How far we’ve come since then. And it’s amazing how many Chief-somethings have been coined (I wrote about this in a CustomerThink article, “Are Companies Hiring too Many Chiefs?”). Like you point out, the challenge is how to integrate all these new senior roles du jour – ‘Customer’, ‘Revenue’, ‘Compliance’, ‘Strategy’, ‘Development’, ‘Digital’, ‘Talent’, etc. – when fiefdoms and territories have been staked out.

    For newbie C-something-O’s, sharp elbows are the most important characteristic for success. Anything a CCO does takes out of someone else’s job-description rice bowl. That includes Operations, Marketing, Sales, and Technology. That doesn’t inspire good teamwork. It usually creates friction, infighting, backstabbing, and passive-aggressive behavior. “Welcome to the executive suite! Here are your goals. First, keep everyone happy . . .”

    But it doesn’t have to be that way. A CCO needs context. He or she must fit into a corporate strategy, not shoehorned into an org chart (been there, done that – I was an ‘IT Manager’ in the very early days of IT.)

    And that’s where senior management lays the groundwork. In many (not all) companies, there are green field opportunities for CCO’s – stuff that vitally needs to get done that isn’t getting done. The CEO must integrate the CCO into the organization by articulating business strategy to other senior executives, and then explaining why there must be not only a dedicated resource for customer-related matters, but specialized knowledge, as well. If that can’t be done, well, who wants to sign up for CCO . . . anyone . . .?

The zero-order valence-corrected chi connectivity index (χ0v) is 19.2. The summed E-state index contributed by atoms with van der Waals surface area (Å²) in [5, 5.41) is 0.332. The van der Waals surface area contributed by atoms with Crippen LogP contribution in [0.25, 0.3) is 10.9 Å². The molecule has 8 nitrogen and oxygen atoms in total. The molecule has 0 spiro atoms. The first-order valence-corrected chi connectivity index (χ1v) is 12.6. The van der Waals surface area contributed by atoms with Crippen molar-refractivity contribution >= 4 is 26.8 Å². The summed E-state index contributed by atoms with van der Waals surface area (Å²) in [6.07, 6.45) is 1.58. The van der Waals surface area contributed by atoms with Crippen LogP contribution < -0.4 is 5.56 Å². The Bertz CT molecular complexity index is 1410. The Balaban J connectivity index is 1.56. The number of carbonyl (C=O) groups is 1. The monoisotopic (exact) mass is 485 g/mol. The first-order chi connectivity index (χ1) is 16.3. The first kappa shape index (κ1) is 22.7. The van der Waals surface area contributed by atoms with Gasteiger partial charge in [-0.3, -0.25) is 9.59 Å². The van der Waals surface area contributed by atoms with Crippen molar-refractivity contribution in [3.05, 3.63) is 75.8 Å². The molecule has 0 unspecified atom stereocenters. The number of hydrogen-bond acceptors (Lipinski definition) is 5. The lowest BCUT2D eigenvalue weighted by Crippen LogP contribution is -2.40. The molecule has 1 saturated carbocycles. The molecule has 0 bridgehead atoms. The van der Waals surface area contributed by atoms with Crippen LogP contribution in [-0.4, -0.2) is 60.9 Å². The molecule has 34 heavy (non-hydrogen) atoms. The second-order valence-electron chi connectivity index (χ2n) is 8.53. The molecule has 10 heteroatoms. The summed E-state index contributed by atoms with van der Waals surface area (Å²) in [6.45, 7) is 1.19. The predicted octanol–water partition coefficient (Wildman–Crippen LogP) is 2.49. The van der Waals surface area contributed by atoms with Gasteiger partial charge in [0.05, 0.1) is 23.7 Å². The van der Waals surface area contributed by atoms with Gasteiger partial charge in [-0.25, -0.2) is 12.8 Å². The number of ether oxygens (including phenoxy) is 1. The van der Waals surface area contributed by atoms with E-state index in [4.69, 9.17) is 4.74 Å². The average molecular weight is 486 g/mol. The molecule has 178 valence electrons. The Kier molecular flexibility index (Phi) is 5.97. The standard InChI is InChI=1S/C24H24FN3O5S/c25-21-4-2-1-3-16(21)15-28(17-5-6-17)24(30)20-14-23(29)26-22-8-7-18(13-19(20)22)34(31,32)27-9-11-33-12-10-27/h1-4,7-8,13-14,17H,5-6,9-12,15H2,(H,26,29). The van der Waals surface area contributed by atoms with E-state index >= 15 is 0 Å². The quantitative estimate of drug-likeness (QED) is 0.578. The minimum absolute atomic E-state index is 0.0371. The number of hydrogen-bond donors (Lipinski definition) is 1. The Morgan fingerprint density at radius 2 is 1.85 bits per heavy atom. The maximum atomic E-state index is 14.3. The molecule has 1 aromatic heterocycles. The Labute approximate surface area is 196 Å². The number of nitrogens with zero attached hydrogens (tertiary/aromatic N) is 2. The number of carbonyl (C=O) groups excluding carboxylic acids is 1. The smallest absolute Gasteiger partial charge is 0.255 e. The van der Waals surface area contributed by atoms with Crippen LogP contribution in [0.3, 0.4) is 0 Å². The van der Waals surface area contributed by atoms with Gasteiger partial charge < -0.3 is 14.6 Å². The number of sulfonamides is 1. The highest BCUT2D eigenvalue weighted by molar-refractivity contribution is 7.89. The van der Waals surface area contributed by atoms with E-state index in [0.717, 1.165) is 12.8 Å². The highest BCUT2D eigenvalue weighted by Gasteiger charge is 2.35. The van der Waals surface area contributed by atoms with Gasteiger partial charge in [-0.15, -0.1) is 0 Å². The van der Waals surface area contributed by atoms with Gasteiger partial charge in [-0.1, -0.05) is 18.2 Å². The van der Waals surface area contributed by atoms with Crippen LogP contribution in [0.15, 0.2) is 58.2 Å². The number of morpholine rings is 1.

3. Invaluable insight Jeanne! You make some great points Andrew, but any organization where it takes “sharp elbows” to make it to the table has some serious leadership dysfunction that starts at the very top. I think this is one of the preconditions Jeanne is talking about that must be addressed for the CCO role to be successful. If takes sharp elbows, it’s probably best to walk (maybe run) away.

  4. Don thanks for jumping in on this conversation. Your point is well made. When there are cultural issues such as the “sharp elbows” description, we find that this needs to be addressed. This health audit is not something that is done all the time. And it will always stall or impede the work.